take their beloved companions with them. Therefore,
no Doggie Bags.
This I could understand, being a dog lover and all.
I've not been in many French restaurants where there
wasn't a pampered pooch or two present.
Secondly, I could not shop between
the hours of 12 and 2 anyway. Everyone closes to
have lunch with family and friends, so I might as
well stop and eat too.
How ridiculous I thought, no way all the shops
would be closed.
Who in their right mind would take the chance of
missing out on the almighty dollar or franc (in 1998.)
I know this French culture is different, but they
can't be that crazy.
It took several trips to convince me. I tend to be
a bit hard headed at times, but I had also been
brainwashed for 28 years by Corporate America
AND our culture, that the most important
thing in life was Money, Money, Money. I just
could not conceive of the notion that stores would
close in the middle of the day. AND to make matters
worse, TWO WHOLE HOURS to eat lunch????
Since my first days in elementary school I had
learned to gulp lunch in 20 minutes flat. By the
age of 40 my skills were well honed. I could throw
down a Big Mac, return two phone calls and smoke
a cigarette while driving, all in the span of one mile.
I never competed in any speed eating contests,
but I bet I could have placed in the Top Ten.
Dinner in an American restaurant, not much
difference. The Golden Rule of every restaurant
chain out there is TURN TABLES. It's all about
the MONEY!
I must say, there are exceptions to the rule.
A few of my favorites in Louisville, are the independently
owned establishments in The Highlands. My favorites
being Club Grotto, Nio's, Coach Lamp Inn and
Uptown.
You always have to ask for your bill in France,
"S'il vous plait, l'addition." If you don't you will
sit there all day.
Slowing down was really foreign to me.

MY OH MY, how I've changed.
I now live the Life of Luxury!

The French have truly taught me how to better
enjoy life. Their culture integrates what we Americans
sometimes view as, a necessary evil, into a beautiful
Tapestry of Life. There is just a Romance to everything
they do.
Many people talk about the French Cuisine being
the best in the World. I don't know if that's so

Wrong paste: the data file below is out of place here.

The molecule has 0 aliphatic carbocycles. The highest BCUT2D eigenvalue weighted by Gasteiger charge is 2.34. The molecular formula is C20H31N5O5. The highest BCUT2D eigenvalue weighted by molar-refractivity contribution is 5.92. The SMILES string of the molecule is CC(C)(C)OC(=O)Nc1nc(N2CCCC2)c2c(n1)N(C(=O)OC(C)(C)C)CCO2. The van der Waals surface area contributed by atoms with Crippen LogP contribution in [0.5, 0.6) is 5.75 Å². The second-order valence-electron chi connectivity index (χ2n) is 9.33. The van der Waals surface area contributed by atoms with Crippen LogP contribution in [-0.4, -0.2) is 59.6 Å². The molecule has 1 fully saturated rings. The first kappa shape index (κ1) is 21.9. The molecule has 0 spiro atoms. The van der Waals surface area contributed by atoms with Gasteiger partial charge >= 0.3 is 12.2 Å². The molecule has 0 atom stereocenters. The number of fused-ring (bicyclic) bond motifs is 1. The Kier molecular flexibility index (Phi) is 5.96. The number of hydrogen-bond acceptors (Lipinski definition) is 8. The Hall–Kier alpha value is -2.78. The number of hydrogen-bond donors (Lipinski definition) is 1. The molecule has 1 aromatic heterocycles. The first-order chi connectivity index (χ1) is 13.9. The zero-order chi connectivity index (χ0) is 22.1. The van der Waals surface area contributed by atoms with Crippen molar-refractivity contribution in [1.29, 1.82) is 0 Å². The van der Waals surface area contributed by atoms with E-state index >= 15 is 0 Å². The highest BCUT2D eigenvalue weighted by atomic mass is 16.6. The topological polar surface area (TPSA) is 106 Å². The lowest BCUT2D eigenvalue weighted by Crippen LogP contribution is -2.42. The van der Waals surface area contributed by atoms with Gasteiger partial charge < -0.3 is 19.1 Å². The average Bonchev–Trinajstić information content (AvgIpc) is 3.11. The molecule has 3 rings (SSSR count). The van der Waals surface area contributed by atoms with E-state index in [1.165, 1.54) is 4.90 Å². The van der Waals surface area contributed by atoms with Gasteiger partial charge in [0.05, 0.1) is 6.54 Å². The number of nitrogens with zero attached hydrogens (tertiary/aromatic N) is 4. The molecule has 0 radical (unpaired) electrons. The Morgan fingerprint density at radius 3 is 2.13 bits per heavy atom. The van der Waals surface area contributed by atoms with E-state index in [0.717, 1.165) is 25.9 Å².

much the case as, they know how to create the
ambiance and they take the time to actually taste
what they put in their mouth.
How many Americans actually conserve a bottle
of wine until it has matured? NOT, we are more
into the instant gratification.
A really cool thing to do, a French tradition,
is when there is a birth of a child in your family
or a friends, buy a case or two of Bordeaux.
Put it in the cave (basement.) Open a bottle only
for special occasions in that persons life.
A graduation, marriage or the birth of their child.
I'll be buying a case shortly, as my 2nd grand-daughter
will arrive later this year. When the time comes
you won't just drink a glass of wine, you'll create
an experience.
My friends in France just opened a bottle from 1988
to celebrate their son, Charles, scoring a 13 on his
baccalaureate. He was just accepted into the Finance
program at the University of Geneva. Quite an
accomplishment!
My friend also told me that even the most modest
families in France will invest in quality items when
it comes to the table. Dressing their tables with
the finest of linens, sparkling crystal, antique silver and
china all in an effort to set the stage for a wonderful
moment. Objects become entwined with the special
moments in life. That is luxury.
Sometimes there is even a place setting for
the beloved dog. That is luxury.
I have found myself frequenting those restaurants
that welcome my Cavalier, Zoe. Of course its patio
dining here, but I happen to enjoy her company
and she loves being with us.
Some day, when I get rich, I'm going to open a
restaurant, complete with antique linens, crystal,
mature wine, doggie menus along with the kids,
and NO DOGGIE BAGS! Oh, your also going to
have to ask for the bill.
Until that day, buy some great linens, invest in
some antique crystal, hide a case of wine in the
basement, (I would recommend a Saint-Emilion
Bordeaux) and invite your pampered pooch to
the table. Oh, and Bon-Apetit!


These are Doggy-Treats the Chef Gregoire Guiot
of Mirabelle Gourmet Catering whipped up for
our Doggy-Hop at European Antique Market



This is a sketch in progress of my Pampered Pooch "ZOE"
Jenny Deamer, an artist is drawing her.


Zoe again, she is 10 months old now.




Jenny Deamer sketching her pooch "Daisy"


This is a dog house I brought back from a French Chateau.
It just sold to one of my clients who happens to have
39 pampered pooches. Yes, you read that right, 39.
She rescues dogs.
I happen to have the neatest people for clients!

Sunday, July 08, 2007

"The Law of Attraction"